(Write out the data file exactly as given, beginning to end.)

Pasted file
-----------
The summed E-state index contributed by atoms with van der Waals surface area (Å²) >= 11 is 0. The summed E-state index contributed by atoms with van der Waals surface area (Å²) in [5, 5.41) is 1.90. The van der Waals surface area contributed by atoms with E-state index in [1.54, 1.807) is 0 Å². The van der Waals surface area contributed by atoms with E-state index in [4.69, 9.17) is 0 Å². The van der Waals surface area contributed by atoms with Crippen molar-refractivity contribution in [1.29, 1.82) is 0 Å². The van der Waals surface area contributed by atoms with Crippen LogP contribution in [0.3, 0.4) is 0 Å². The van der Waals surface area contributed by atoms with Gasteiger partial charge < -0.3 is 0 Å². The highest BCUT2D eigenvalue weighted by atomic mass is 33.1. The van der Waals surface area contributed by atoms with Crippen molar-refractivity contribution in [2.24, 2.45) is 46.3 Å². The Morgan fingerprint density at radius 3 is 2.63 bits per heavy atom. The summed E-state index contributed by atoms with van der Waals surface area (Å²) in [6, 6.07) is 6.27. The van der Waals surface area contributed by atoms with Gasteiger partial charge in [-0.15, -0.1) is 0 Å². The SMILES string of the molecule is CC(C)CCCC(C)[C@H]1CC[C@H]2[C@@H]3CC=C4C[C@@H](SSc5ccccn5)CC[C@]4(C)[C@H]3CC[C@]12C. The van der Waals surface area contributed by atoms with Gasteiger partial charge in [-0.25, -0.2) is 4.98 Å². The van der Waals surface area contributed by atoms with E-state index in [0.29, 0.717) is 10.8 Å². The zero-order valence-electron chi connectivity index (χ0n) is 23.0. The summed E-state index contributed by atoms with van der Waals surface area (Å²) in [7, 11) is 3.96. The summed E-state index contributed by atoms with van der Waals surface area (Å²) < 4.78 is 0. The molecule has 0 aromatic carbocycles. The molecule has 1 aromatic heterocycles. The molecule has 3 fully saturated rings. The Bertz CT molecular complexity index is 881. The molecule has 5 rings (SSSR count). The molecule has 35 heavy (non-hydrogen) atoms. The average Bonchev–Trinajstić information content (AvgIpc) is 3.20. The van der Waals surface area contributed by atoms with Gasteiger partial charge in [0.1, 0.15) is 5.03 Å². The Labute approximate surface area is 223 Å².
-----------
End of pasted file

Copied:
The summed E-state index contributed by atoms with van der Waals surface area (Å²) >= 11 is 0. The summed E-state index contributed by atoms with van der Waals surface area (Å²) in [5, 5.41) is 1.90. The van der Waals surface area contributed by atoms with E-state index in [1.54, 1.807) is 0 Å². The van der Waals surface area contributed by atoms with E-state index in [4.69, 9.17) is 0 Å². The van der Waals surface area contributed by atoms with Crippen molar-refractivity contribution in [1.29, 1.82) is 0 Å². The van der Waals surface area contributed by atoms with Crippen LogP contribution in [0.3, 0.4) is 0 Å². The van der Waals surface area contributed by atoms with Gasteiger partial charge < -0.3 is 0 Å². The highest BCUT2D eigenvalue weighted by atomic mass is 33.1. The van der Waals surface area contributed by atoms with Crippen molar-refractivity contribution in [2.24, 2.45) is 46.3 Å². The Morgan fingerprint density at radius 3 is 2.63 bits per heavy atom. The summed E-state index contributed by atoms with van der Waals surface area (Å²) in [6, 6.07) is 6.27. The van der Waals surface area contributed by atoms with Gasteiger partial charge in [-0.15, -0.1) is 0 Å². The SMILES string of the molecule is CC(C)CCCC(C)[C@H]1CC[C@H]2[C@@H]3CC=C4C[C@@H](SSc5ccccn5)CC[C@]4(C)[C@H]3CC[C@]12C. The van der Waals surface area contributed by atoms with Gasteiger partial charge in [-0.25, -0.2) is 4.98 Å². The van der Waals surface area contributed by atoms with E-state index in [0.29, 0.717) is 10.8 Å². The zero-order valence-electron chi connectivity index (χ0n) is 23.0. The summed E-state index contributed by atoms with van der Waals surface area (Å²) in [7, 11) is 3.96. The summed E-state index contributed by atoms with van der Waals surface area (Å²) < 4.78 is 0. The molecule has 0 aromatic carbocycles. The molecule has 1 aromatic heterocycles. The molecule has 3 fully saturated rings. The Bertz CT molecular complexity index is 881. The molecule has 5 rings (SSSR count). The molecule has 35 heavy (non-hydrogen) atoms. The average Bonchev–Trinajstić information content (AvgIpc) is 3.20. The van der Waals surface area contributed by atoms with Gasteiger partial charge in [0.1, 0.15) is 5.03 Å². The Labute approximate surface area is 223 Å².